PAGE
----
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Wet Clutch or Dry Clutch?

September 8, 2010

The starting point for any transmission designer is knowing the amount of torque the system needs to handle. Nowhere does this apply more clearly than in the design of dual clutch gearboxes, where applications for lower-cost vehicles are already showing a different clutch-design approach to those for higher-powered models. As technologies at both ends of the spectrum improve, the differences can be expected to become even more pronounced.

Wet clutches running in an oil bath or mist are used for higher torque applications where there is more energy to handle and more heat to dissipate. All but a few of the DCT systems on the market today are wet-clutch units, but their relatively high cost has until now limited their application to medium-sized vehicles with torque outputs of 250Nm and upwards.

Wet clutch DCTs also face higher parasitic energy losses as an energy-absorbing pump is needed to deliver cooling oil to the clutch plates.

BorgWarner, key developer of roadgoing DCTs with its wet-clutch DualTronic system in the Volkswagen Golf and other VW group models, has shown how considerable energy can be saved by moving to a clutch cooling system that adjusts the flow according to demand. These developments can be expected to appear in future iterations of the VW transmissions.

Volkswagen’s seven-speed DQ200 DCT is a good example of an efficient dry clutch DCT aimed at the lower end of the market where torque outputs are below 250 Nm. Fiat’s C635 in-house DDCT has raised the bar for dry clutch units: its torque handling capacity is 350 Nm, the highest the industry has yet seen.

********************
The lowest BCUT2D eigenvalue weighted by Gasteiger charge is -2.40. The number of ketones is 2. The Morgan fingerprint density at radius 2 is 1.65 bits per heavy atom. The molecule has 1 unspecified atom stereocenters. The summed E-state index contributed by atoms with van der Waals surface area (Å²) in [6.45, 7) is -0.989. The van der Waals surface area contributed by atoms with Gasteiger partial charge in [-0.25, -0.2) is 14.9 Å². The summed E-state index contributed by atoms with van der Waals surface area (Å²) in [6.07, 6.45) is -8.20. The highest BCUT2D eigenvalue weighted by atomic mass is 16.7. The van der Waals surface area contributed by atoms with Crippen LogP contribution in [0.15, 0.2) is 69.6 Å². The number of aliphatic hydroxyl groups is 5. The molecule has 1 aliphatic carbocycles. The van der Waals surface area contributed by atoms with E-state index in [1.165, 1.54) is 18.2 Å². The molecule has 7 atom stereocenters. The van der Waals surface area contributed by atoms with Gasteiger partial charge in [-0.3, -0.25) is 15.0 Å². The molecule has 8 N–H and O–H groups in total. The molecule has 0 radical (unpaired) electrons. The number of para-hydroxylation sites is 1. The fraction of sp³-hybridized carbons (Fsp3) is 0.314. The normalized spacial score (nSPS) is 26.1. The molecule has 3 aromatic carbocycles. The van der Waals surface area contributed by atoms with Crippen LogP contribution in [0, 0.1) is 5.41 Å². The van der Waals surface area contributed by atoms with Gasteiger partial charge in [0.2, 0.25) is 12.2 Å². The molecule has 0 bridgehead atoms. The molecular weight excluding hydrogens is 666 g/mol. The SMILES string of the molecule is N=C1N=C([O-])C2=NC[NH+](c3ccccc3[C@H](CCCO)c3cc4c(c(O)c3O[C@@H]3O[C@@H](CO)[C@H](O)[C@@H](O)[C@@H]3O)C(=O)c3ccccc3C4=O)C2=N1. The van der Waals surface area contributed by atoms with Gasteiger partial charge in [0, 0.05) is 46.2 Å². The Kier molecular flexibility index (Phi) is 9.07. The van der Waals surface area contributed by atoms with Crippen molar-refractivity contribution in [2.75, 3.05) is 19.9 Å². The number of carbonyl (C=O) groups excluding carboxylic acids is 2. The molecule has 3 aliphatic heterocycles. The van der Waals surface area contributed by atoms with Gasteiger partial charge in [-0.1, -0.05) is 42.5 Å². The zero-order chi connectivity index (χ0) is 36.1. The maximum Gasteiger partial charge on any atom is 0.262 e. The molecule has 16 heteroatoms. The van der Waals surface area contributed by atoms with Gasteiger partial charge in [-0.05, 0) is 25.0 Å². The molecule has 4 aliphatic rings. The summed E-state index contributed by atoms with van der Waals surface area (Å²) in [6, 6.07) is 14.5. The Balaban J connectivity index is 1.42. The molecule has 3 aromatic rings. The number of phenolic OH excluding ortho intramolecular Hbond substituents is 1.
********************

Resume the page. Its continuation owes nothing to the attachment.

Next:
Getrag, which manufactures units of both types, is steadily raising the torque capacity of its dry clutch transmissions such as that fitted to the Renault Mégane and, under the Getrag-Ford label, to the North American Ford Focus and Fiesta.

The differentiation between wet and dry clutches has clear consequences not just for the car designer but for the companies which develop transmission lubricants, too. Incorporating clutches into the system means the oil has to handle an additional set of demands compared with a standard gear oil.

Only recently it was generally thought within the industry that dry clutch DCTs would soon win out over their wet clutch equivalents for all but the biggest and most powerful cars. Yet intensive work with wet clutch systems has improved their efficiency and enabled suppliers to highlight their existing advantages in terms of packaging, rotational inertia, durability and smoothness in operation. Once again, competition between the types is leading to improved performance all round.

© 2013, The Lubrizol Corporation

 

 

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